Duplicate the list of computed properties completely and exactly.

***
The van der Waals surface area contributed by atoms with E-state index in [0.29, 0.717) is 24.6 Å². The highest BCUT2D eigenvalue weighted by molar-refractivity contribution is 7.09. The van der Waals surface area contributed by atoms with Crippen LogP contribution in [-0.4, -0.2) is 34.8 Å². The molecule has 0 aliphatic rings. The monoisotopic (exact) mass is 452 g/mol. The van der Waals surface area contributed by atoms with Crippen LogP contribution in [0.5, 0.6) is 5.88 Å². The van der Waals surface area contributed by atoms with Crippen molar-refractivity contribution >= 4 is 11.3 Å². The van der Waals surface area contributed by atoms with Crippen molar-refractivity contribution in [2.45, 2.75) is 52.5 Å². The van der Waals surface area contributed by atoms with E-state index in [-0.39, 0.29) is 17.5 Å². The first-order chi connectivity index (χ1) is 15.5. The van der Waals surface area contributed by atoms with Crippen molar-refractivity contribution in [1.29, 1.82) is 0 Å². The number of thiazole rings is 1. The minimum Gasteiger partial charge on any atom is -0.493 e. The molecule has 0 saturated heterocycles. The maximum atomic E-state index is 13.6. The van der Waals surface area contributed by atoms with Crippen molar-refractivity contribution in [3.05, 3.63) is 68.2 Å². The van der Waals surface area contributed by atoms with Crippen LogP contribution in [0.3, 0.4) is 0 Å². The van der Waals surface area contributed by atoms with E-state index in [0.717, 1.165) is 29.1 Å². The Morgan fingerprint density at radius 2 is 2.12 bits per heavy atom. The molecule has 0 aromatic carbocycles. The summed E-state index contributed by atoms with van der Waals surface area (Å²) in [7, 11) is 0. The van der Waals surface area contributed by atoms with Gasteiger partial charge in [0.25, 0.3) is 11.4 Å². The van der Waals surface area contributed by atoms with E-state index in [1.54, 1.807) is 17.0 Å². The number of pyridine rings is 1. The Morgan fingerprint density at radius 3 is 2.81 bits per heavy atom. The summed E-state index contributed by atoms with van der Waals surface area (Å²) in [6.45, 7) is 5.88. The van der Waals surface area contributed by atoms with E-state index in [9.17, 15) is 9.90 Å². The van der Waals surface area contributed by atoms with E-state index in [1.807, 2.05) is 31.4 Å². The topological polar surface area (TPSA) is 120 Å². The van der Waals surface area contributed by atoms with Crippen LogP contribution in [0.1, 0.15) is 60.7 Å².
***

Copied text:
The van der Waals surface area contributed by atoms with E-state index in [0.29, 0.717) is 24.6 Å². The highest BCUT2D eigenvalue weighted by molar-refractivity contribution is 7.09. The van der Waals surface area contributed by atoms with Crippen LogP contribution in [-0.4, -0.2) is 34.8 Å². The molecule has 0 aliphatic rings. The monoisotopic (exact) mass is 452 g/mol. The van der Waals surface area contributed by atoms with Crippen LogP contribution in [0.5, 0.6) is 5.88 Å². The van der Waals surface area contributed by atoms with Crippen molar-refractivity contribution >= 4 is 11.3 Å². The van der Waals surface area contributed by atoms with Crippen molar-refractivity contribution in [2.45, 2.75) is 52.5 Å². The van der Waals surface area contributed by atoms with E-state index in [-0.39, 0.29) is 17.5 Å². The first-order chi connectivity index (χ1) is 15.5. The van der Waals surface area contributed by atoms with Crippen molar-refractivity contribution in [1.29, 1.82) is 0 Å². The number of thiazole rings is 1. The minimum Gasteiger partial charge on any atom is -0.493 e. The molecule has 0 saturated heterocycles. The maximum atomic E-state index is 13.6. The van der Waals surface area contributed by atoms with Crippen molar-refractivity contribution in [3.05, 3.63) is 68.2 Å². The van der Waals surface area contributed by atoms with Crippen LogP contribution in [0.3, 0.4) is 0 Å². The van der Waals surface area contributed by atoms with E-state index in [0.717, 1.165) is 29.1 Å². The Morgan fingerprint density at radius 2 is 2.12 bits per heavy atom. The molecule has 0 aromatic carbocycles. The summed E-state index contributed by atoms with van der Waals surface area (Å²) in [7, 11) is 0. The van der Waals surface area contributed by atoms with Gasteiger partial charge in [0.25, 0.3) is 11.4 Å². The van der Waals surface area contributed by atoms with E-state index in [1.54, 1.807) is 17.0 Å². The number of pyridine rings is 1. The Morgan fingerprint density at radius 3 is 2.81 bits per heavy atom. The summed E-state index contributed by atoms with van der Waals surface area (Å²) in [6.45, 7) is 5.88. The van der Waals surface area contributed by atoms with E-state index in [9.17, 15) is 9.90 Å². The van der Waals surface area contributed by atoms with E-state index in [1.807, 2.05) is 31.4 Å². The topological polar surface area (TPSA) is 120 Å². The van der Waals surface area contributed by atoms with Crippen LogP contribution in [0.1, 0.15) is 60.7 Å².